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Episode
February 20, 2016 at 11:33 am

City Council Speaker Melissa Mark-Viverito joins us to discuss proposals she announced during her second State of the City address. Along with her call for criminal reform regarding Rikers Island Correctional Facility. Mari Gilbert, mother of Shannan Gilbert, whose remains were discovered at Long Island’s Gilgo Beach, and the Gilbert family lawyer John Ray join us to talk about what’s next for the Gilgo Beach murder investigation in light of recent developments in the case. Carole King is a singer and songwriter that is responsible for nearly 100 hit singles including “Up On The Roof” and “One Fine Day.” In the upcoming American Masters documentary, we get an in-depth, backstage look into her life and legendary career. Manhattan Theatre Club’s Stargate Theatre Company is a program that allows court-involved youth to overcome their personal difficulties by writing and performing plays based on their own lives. Tonight, we talk to two people behind the project: Executive Producer Manhattan Theatre Club Executive Producer Barry Grove and Emmy Award-winning playwright and Stargate Theatre Company Artistic Director Judy Tate.

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Clip
February 19, 2016 at 6:30 pm

Manhattan Theatre Club’s Stargate Theatre Company is a program that allows court-involved youth to overcome their personal difficulties by writing and performing plays based on their own lives. Tonight, we talk to two people behind the project: Executive Producer Manhattan Theatre Club Executive Producer Barry Grove and Emmy Award-winning playwright and Stargate Theatre Company Artistic Director Judy Tate.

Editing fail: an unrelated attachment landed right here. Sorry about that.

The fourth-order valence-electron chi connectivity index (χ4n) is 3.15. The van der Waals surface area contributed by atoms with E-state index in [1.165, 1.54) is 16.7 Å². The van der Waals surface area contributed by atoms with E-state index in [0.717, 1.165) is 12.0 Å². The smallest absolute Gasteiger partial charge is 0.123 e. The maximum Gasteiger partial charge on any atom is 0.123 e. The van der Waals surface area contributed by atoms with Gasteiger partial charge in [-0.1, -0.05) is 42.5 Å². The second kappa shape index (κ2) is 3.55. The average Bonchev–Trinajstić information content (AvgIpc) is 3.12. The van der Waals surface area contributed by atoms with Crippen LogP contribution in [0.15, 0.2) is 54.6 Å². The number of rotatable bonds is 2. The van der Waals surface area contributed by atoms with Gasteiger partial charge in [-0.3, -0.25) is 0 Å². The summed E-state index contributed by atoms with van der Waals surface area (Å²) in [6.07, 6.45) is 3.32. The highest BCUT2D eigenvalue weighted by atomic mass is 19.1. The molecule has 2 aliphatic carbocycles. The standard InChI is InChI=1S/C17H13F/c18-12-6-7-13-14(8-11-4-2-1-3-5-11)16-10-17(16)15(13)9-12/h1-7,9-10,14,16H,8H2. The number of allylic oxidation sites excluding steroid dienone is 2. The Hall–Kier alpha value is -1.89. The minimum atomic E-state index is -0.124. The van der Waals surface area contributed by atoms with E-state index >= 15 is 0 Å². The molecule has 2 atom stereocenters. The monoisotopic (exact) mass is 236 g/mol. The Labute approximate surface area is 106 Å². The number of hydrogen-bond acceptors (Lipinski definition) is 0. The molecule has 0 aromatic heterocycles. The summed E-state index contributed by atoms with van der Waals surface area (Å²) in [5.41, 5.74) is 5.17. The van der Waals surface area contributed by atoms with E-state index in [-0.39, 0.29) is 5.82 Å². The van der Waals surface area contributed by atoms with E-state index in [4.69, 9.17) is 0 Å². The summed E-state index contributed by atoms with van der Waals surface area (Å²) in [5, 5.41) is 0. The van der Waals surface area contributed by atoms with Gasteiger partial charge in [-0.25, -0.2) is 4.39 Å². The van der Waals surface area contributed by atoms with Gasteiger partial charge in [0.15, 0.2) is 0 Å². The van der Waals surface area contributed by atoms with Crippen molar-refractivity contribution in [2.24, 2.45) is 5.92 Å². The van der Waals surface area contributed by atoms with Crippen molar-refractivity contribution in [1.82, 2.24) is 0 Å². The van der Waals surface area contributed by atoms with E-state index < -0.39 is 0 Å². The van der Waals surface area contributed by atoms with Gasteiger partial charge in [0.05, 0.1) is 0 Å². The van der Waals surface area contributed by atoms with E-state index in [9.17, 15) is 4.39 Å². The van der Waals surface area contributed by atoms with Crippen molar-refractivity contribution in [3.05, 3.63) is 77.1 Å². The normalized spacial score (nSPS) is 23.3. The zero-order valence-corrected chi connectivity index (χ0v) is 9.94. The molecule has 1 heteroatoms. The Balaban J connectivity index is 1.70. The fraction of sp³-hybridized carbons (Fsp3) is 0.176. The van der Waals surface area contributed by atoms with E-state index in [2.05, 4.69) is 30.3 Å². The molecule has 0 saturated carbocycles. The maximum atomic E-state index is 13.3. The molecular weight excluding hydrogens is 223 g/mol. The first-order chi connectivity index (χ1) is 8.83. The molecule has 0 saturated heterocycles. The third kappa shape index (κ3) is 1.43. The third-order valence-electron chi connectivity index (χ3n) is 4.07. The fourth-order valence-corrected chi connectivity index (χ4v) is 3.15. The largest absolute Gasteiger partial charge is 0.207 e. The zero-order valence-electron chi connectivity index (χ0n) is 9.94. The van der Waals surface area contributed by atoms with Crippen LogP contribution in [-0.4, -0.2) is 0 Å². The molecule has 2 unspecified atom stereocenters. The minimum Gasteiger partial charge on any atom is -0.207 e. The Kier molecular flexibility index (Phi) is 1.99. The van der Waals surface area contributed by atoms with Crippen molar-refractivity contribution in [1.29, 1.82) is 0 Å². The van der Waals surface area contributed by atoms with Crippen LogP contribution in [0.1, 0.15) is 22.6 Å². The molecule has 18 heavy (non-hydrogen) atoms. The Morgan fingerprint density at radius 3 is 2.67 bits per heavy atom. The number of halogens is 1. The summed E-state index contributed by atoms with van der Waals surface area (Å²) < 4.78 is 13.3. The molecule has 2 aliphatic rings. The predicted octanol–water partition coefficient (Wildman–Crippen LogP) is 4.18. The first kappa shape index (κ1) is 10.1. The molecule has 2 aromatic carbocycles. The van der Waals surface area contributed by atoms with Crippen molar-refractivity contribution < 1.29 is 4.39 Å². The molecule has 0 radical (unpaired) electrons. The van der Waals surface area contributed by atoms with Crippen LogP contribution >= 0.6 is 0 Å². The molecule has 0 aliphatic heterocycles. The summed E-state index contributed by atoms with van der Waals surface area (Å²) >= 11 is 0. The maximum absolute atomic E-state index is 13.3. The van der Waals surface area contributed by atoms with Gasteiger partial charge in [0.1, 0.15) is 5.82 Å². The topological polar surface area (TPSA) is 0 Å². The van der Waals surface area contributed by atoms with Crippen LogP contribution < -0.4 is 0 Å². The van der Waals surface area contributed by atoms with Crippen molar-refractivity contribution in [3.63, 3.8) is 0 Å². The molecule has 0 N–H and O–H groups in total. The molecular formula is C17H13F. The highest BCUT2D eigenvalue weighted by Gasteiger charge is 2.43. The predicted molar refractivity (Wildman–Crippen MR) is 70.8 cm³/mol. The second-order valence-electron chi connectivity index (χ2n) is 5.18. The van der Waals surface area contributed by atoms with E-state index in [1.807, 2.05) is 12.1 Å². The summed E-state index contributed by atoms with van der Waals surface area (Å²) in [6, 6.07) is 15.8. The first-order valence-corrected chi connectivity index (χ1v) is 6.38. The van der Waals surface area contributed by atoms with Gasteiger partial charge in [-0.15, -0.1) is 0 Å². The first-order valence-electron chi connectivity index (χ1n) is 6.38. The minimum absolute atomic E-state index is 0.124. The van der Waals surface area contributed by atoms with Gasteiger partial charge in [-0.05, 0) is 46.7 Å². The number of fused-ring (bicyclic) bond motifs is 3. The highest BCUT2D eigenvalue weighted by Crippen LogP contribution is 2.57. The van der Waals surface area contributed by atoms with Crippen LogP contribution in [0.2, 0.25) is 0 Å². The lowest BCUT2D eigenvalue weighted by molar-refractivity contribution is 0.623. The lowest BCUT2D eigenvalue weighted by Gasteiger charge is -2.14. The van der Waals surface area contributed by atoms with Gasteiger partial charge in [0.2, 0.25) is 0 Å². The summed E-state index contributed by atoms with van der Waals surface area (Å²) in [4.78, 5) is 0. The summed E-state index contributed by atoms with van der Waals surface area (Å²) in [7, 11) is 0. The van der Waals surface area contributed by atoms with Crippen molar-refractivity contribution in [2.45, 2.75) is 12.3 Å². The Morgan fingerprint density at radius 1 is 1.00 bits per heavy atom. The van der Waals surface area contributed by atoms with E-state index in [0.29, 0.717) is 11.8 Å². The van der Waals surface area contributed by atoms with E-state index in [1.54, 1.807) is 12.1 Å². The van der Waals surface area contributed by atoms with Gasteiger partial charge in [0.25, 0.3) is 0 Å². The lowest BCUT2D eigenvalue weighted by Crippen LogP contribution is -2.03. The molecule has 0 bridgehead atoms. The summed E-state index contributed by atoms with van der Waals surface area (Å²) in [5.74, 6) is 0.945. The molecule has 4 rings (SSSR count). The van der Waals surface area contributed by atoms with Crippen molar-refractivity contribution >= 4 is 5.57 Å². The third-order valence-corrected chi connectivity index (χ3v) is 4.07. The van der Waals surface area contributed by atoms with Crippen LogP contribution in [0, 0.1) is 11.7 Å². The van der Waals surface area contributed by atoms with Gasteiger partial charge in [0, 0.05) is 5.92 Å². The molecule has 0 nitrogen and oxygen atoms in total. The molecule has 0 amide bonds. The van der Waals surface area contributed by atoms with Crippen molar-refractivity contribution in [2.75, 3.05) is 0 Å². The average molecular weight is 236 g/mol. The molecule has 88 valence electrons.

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Funders

MetroFocus is made possible by James and Merryl Tisch, the Anderson Family Fund, Judy and Josh Weston, Bernard and Irene Schwartz, Sue and Edgar Wachenheim III, the Cheryl and Philip Milstein Family, Rosalind P. Walter, The Dorothy Schiff Endowment for News and Public Affairs Programming, the Corporation for Public Broadcasting, Jody and John Arnhold, the Tiger Baron Foundation, the Robert C. and Tina Sohn Foundation, the Metropolitan Media Fund, Laura and Jim Ross, the Dorothy Pacella Fund, in memory of Vincent Pacella and Shailaja and Umesh Nagarkatte.